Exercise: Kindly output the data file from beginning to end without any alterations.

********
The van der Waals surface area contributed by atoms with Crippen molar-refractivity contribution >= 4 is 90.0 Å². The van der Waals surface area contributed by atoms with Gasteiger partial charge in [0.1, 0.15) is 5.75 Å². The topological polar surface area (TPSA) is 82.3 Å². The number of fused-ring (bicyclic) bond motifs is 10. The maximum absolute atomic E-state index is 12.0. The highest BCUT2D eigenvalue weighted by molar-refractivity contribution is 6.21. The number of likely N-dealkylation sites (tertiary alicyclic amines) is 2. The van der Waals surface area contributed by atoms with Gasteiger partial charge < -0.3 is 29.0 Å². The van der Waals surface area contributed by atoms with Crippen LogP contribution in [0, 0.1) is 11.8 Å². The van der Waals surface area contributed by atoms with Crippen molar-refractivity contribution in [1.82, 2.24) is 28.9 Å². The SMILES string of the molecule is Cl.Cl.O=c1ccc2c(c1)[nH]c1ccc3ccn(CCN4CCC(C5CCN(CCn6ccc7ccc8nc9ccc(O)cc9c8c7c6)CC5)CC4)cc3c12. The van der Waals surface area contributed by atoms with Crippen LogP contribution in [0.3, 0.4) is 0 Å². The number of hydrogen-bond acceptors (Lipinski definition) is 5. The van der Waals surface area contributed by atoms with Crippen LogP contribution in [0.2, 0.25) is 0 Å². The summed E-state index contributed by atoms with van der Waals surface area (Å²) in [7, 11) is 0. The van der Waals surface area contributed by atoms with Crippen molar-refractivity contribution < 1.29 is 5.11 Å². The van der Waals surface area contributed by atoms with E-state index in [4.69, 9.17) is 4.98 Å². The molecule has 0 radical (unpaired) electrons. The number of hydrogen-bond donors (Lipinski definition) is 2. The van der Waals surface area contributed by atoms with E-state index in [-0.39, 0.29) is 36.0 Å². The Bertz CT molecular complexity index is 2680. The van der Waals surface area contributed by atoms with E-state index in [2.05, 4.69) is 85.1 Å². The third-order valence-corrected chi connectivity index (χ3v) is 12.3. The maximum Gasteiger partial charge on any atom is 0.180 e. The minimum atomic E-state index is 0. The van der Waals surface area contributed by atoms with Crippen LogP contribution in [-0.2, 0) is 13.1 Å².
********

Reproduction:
The van der Waals surface area contributed by atoms with Crippen molar-refractivity contribution >= 4 is 90.0 Å². The van der Waals surface area contributed by atoms with Gasteiger partial charge in [0.1, 0.15) is 5.75 Å². The topological polar surface area (TPSA) is 82.3 Å². The number of fused-ring (bicyclic) bond motifs is 10. The maximum absolute atomic E-state index is 12.0. The highest BCUT2D eigenvalue weighted by molar-refractivity contribution is 6.21. The number of likely N-dealkylation sites (tertiary alicyclic amines) is 2. The van der Waals surface area contributed by atoms with Gasteiger partial charge < -0.3 is 29.0 Å². The van der Waals surface area contributed by atoms with Crippen LogP contribution in [0, 0.1) is 11.8 Å². The van der Waals surface area contributed by atoms with Crippen molar-refractivity contribution in [1.82, 2.24) is 28.9 Å². The SMILES string of the molecule is Cl.Cl.O=c1ccc2c(c1)[nH]c1ccc3ccn(CCN4CCC(C5CCN(CCn6ccc7ccc8nc9ccc(O)cc9c8c7c6)CC5)CC4)cc3c12. The van der Waals surface area contributed by atoms with Crippen LogP contribution in [0.3, 0.4) is 0 Å². The number of hydrogen-bond acceptors (Lipinski definition) is 5. The van der Waals surface area contributed by atoms with Crippen LogP contribution in [0.2, 0.25) is 0 Å². The summed E-state index contributed by atoms with van der Waals surface area (Å²) in [7, 11) is 0. The van der Waals surface area contributed by atoms with Crippen molar-refractivity contribution < 1.29 is 5.11 Å². The van der Waals surface area contributed by atoms with E-state index in [4.69, 9.17) is 4.98 Å². The molecule has 0 radical (unpaired) electrons. The number of hydrogen-bond donors (Lipinski definition) is 2. The van der Waals surface area contributed by atoms with E-state index in [-0.39, 0.29) is 36.0 Å². The Bertz CT molecular complexity index is 2680. The van der Waals surface area contributed by atoms with E-state index in [2.05, 4.69) is 85.1 Å². The third-order valence-corrected chi connectivity index (χ3v) is 12.3. The maximum Gasteiger partial charge on any atom is 0.180 e. The minimum atomic E-state index is 0. The van der Waals surface area contributed by atoms with Crippen LogP contribution in [-0.2, 0) is 13.1 Å².